Language quiz

Here’s a recording in a mystery language.

Can you identify the language, and do you know where it’s spoken?

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This entry was posted in Language, Quiz questions.

8 Responses to Language quiz

  1. daydreamer says:

    That’s what a Bantu language spoken Central Africa, maybe in the Congos, sounds like, doesn’t it?
    I expect it not to be Lingala, but not too different from it.

  2. Christopher Miller says:

    Ewe, southern Benin and southwestern Nigeria?

  3. Rauli says:

    Sounds similar to Swahili, so I’m going to say it’s a Bantu language, as well.

  4. Chris Miller says:

    Lots of monosyllables and what sound from the metrical structure like no more than two-syllable words.
    Two or three level tones.
    Lots of prenasalised voiced stops: [m͡b], [n͡d], [ŋ͡g].
    Stop-[r] clusters, coarticulated labiovelar stops: [k͡p] and maybe also [g͡b].
    Clearly identifiable difference between [e], [o], [u] and open [ɛ], [ɔ], [ʊ].
    Laminal/near-retroflex pronunciation of the coronals.
    Clear intervocalic glottal stops, a voiced velar fricative [ɣ] and bilabial [β] in the sequence [máʔēwɛ̀βé] near the beginning; voiced bilabial implosive stop [ɓ].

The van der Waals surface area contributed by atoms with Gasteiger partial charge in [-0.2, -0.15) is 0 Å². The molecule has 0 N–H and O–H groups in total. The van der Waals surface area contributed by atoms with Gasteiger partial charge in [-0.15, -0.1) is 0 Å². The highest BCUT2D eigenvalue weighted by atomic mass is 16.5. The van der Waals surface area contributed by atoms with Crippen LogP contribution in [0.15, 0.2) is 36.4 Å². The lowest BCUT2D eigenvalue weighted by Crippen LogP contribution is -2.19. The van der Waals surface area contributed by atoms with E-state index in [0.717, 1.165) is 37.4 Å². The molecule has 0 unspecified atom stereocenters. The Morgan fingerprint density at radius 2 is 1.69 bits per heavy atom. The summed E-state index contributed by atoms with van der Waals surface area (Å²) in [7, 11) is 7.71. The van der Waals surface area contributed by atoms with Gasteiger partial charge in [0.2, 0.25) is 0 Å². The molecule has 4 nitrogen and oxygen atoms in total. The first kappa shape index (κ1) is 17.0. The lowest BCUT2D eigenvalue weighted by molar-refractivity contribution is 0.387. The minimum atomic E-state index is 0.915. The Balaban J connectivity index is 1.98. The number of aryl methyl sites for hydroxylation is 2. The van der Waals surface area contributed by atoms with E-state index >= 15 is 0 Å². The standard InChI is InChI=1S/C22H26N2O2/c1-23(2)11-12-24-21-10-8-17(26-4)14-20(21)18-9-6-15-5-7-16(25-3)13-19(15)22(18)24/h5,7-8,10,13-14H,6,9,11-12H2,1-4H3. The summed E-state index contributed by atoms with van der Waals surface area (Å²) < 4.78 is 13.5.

I hear [ˈkríçcɛ̀n], which may be a loanword ‘Christian’. The only other apparent word with a closed syllable is [pà̙ˑʈɛ́l]; everything else is open syllables (but for the prenasalised halves of prenasalised stops).

    Nothing that sounds like the noun class prefixal concord system typical of Bantu languages or Gur (formerly called Voltaic) languages of Ghana and Burkina Faso.

    These are pretty good diagnostics for a Kwa or perhaps Kru (Guinea Coast) language west of Yoruba, and the [z] together with the rest really leads me to think this is probably Ewe or a very closely related language. With the apparent “Christian” loanword, this would have to be from one of the Commonwealth West African states, essentially either the western edge of Nigeria or eastern Ghana.

  5. P. says:

    Some of the word endings/suffixes remind me of Lozi/SiLozi.

  6. d.m.falk says:

    I was thinking along the same lines as Ewe/Xhosa/Yoruba, as well… I’d love to hear a radio station in this language! :)

    d.m.f.

  7. Simon says:

    The answer is Baka (Be-bayaga / Be-bayaka), an Ubangian language spoken in Cameroon and Gabon.

    The recording comes from the GRN.

  8. Chris Miller says:

    Well, zut!

    I was so convinced… But interestingly enough, the latest information (as reported in the Wikipedia article) is that Adamawa-Ubangi languages are most closely related to the Gur and Kru groups further west. I imagine a single family may have extended across that part of the savannah before an intrusion from Hausa and other Chadic languages separated the eastern and western parts of the languages that descended from that original one.